From Snapchat to Tumblr—our young people are naturally conversant with technology and online environments. But comfort with technology isn't enough to be prepared or get recruited for a job in Northern California. It takes a high-quality education with expectations calibrated to market demands. To date, the deck has been stacked against black and Latino students.
Educational inequity is nothing new for black or Latino families. The nature of our localized public school system has always meant that your ZIP code can determine what kind of education you get. Schools in some neighborhoods simply aren't held to the same standard as schools in other neighborhoods or provided the same exposure to coursework that can prepare them for a career in technology.
Records show that fewer than five percent of employees at leading tech giants are persons of color. And while some companies are making important headway—Apple hired 2/3 more Latino workers in 2015 compared to 2014, and black employees now make up nine percent of their workforce—we know there is still much work to be done to ensure all students enter the workforce with the skills they need to succeed.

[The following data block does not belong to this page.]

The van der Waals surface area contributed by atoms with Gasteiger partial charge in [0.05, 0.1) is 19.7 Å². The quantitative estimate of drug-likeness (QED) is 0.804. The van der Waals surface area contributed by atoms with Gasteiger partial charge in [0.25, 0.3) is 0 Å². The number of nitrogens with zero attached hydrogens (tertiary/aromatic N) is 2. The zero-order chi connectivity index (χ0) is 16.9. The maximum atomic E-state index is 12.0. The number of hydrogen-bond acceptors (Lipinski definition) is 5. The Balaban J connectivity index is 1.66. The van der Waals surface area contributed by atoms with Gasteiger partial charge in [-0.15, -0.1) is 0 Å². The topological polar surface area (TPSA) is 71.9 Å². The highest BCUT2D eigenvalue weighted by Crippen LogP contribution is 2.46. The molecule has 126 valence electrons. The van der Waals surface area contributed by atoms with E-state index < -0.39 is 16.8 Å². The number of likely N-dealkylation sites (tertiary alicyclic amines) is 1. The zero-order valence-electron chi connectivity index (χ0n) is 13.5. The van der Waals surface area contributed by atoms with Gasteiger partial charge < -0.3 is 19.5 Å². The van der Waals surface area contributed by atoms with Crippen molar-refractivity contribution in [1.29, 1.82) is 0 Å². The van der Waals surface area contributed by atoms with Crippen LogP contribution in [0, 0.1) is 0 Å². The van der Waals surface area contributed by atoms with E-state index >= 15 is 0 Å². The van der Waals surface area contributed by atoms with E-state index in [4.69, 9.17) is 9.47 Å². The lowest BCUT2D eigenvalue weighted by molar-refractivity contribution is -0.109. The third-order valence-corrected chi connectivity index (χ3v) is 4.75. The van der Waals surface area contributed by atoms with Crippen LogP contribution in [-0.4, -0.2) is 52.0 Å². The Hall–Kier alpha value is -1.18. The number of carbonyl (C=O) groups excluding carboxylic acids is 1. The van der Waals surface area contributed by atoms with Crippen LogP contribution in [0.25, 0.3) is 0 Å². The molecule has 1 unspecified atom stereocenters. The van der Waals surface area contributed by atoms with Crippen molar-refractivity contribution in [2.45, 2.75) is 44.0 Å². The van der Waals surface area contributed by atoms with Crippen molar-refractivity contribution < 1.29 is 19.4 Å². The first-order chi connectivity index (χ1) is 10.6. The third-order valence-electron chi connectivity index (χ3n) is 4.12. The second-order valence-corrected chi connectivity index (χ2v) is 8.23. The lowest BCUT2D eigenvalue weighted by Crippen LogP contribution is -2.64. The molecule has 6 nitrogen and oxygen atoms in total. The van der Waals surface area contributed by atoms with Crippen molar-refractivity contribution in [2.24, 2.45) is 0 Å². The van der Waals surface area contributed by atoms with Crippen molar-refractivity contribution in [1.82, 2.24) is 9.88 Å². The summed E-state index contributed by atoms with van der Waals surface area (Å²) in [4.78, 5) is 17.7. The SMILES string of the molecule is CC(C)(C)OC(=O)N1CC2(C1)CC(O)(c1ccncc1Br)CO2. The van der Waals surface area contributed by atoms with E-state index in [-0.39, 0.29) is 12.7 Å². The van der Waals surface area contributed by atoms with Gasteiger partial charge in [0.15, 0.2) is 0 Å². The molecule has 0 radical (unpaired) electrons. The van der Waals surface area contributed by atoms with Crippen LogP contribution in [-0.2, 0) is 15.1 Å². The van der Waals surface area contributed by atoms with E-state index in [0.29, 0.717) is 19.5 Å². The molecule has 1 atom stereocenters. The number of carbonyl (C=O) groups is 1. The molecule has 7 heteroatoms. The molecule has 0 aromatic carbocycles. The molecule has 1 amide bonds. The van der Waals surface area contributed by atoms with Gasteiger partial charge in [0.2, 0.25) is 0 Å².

A few years ago, governors and educators from across the U.S. decided to take that challenge on. They worked together to create a consistent set of academic guidelines in math and English language arts to ensure that an 8th grader in San Jose gains the same skills and knowledge as an 8th grader in Detroit.
Now in over 40 states, the Common Core State Standards places an emphasis on understanding math concepts—so kids aren't just memorizing formulas, but actually growing comfortable using numbers in a way that lays the foundation for a thorough understanding of what numbers mean and how they're used. Students are also learning how to think critically, problem solve and analyze—all of which are essential for a career in the tech industry.
These changes are particularly important to families of students of color, who want their children to be held to higher standards. Research shows that black and Latino parents are more likely than white parents to say that it's essential their children earn a postsecondary degree. But we also know that this determination at home doesn't always equate to success in the classroom. For example, college enrollment among Latino students has tripled since 1993 but less than 1/3 actually make it to graduation.
Of course, unequal opportunities in education don't entirely explain the lack of diversity in Silicon Valley. Unconscious biases, self-reinforcing networks of influence and access, and barriers to obtaining capital for many black and Latino entrepreneurs—among a litany of other reasons—all contribute. We know we have no time to lose, and that's why the #YesWeCode initiative is working to create a job pipeline to guide youth from introductory coding programs to immersive job-training programs and, eventually, into employment.